Low-fiber diets, eating too much red meat, and other dietary choices associated with the Western diet are associated with increased prevalence of diverticular disease. Additionally, lack of exercise and smoking can also increase your risk.

Gender and hormones may also be involved. In general, men are more likely to develop diverticular disease, but women’s risk increases if they are receiving hormone therapy, such as treatment for menopause.

Additionally, although diverticulosis is more common in Caucasians, African Americans are more likely to develop complications such as diverticular bleeding.

The use of certain drugs may increase the chance of developing diverticulosis or diverticulitis. This includes the regular or continued use of drugs such as nonsteroidal anti-inflammatory drugs (NSAIDs) and immunosuppressants.

Diagnosis of diverticular disease

The diagnosis of diverticular disease is often made by chance, and health care providers are not intentionally looking for the disease because of specific symptoms. Diagnosis is often made with a routine colonoscopy, but some colonoscopies can help diagnose symptoms that may be associated with diverticular disease, such as bleeding.

Diverticular sacs may also be seen on imaging tests such as barium x-rays or computed tomography (CT) scans.

How is diverticular disease treated?

If diverticular disease develops without symptoms, treatment is rarely required. Diverticulitis that causes symptoms or other complications is usually treated with medications, lifestyle changes, and sometimes surgery.


The drugs most commonly used to treat diverticular disease include drugs that reduce blockage, inflammation, and inflammation in the intestinal lining.

Examples of drugs that can treat this condition include:

Are antibiotics necessary?

Antibiotics were once the main treatment for diverticulosis, but research has not identified a specific bacterial cause of the condition. Therefore, antibiotics may not be prescribed unless an infection develops in the diverticulum.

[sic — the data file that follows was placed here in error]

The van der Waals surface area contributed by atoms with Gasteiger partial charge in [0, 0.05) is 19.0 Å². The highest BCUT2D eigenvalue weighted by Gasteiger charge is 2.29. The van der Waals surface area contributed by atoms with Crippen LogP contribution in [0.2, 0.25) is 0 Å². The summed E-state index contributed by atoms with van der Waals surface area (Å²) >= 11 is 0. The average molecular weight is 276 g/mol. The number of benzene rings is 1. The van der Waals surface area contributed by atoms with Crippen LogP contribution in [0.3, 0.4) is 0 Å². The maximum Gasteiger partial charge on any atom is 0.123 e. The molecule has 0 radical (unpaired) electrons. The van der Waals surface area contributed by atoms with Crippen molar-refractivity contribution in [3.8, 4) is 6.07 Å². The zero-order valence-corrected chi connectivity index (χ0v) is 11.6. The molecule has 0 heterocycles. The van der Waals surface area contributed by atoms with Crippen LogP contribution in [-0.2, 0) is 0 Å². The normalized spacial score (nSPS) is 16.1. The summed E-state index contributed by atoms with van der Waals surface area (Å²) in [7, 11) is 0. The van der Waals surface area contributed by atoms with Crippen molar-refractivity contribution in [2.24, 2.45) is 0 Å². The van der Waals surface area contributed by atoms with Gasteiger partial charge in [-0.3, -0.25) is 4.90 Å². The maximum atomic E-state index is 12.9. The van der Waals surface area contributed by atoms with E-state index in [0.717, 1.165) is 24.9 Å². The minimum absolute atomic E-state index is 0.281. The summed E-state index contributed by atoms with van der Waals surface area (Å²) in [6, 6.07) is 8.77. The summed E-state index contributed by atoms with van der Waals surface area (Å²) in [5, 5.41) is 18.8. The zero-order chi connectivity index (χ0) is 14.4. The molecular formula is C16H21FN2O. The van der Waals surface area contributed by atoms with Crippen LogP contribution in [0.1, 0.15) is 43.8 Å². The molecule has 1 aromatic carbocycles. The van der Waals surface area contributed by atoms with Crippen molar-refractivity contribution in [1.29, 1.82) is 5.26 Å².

The main diet recommended for people with diverticular disease is a high-fiber diet. Fiber-rich foods loosen stools, making them easier to pass and reducing strain on the intestinal wall.

Fiber-rich foods that can help improve diverticular disease include:

  • beans
  • brown rice
  • whole grain
  • fruits
  • vegetables

Previously, health care providers recommended that people with diverticular disease avoid certain foods that tend to clog diverticula, such as nuts, seeds, and popcorn. However, recent research suggests that these foods pose no risk to people with diverticulitis or diverticular disease.


Surgery is usually not indicated for most people with diverticular disease, but more complex cases may require surgery. Examples of surgeries that can address complications of diverticulosis or diverticulitis include:

What are the complications of diverticular disease?

Complications of diverticular disease are less common but may include:

  • Perforation or tear in the intestinal wall
  • bleeding
  • infection
  • Formation of an abscess (pus-filled pocket)

Approximately 12% of people with diverticular disease develop the complications listed above.

When to receive treatment for diverticular disease

Many people with diverticular disease develop the condition over many years without any obvious symptoms. There are several conditions that can cause problems within the gastrointestinal tract, so it’s important to see your doctor if you experience any of the following problems:

Tips for managing diverticular disease

The key to managing diverticular disease is maintaining good intestinal health. This means limiting or avoiding smoking and alcohol, eating a healthy diet rich in fiber-rich foods, and exercising regularly. If you are at risk for developing diverticular disease, your health care provider may recommend medications such as laxatives to prevent flare-ups and other complications.


Diverticular disease is a disease that occurs when the walls of the intestine weaken, causing bulges or pockets of tissue to form. These pockets rarely cause symptoms, but if the tissue becomes inflamed or infected, problems such as cramps and abdominal pain may occur. When this happens, a diagnosis of diverticulitis is usually given.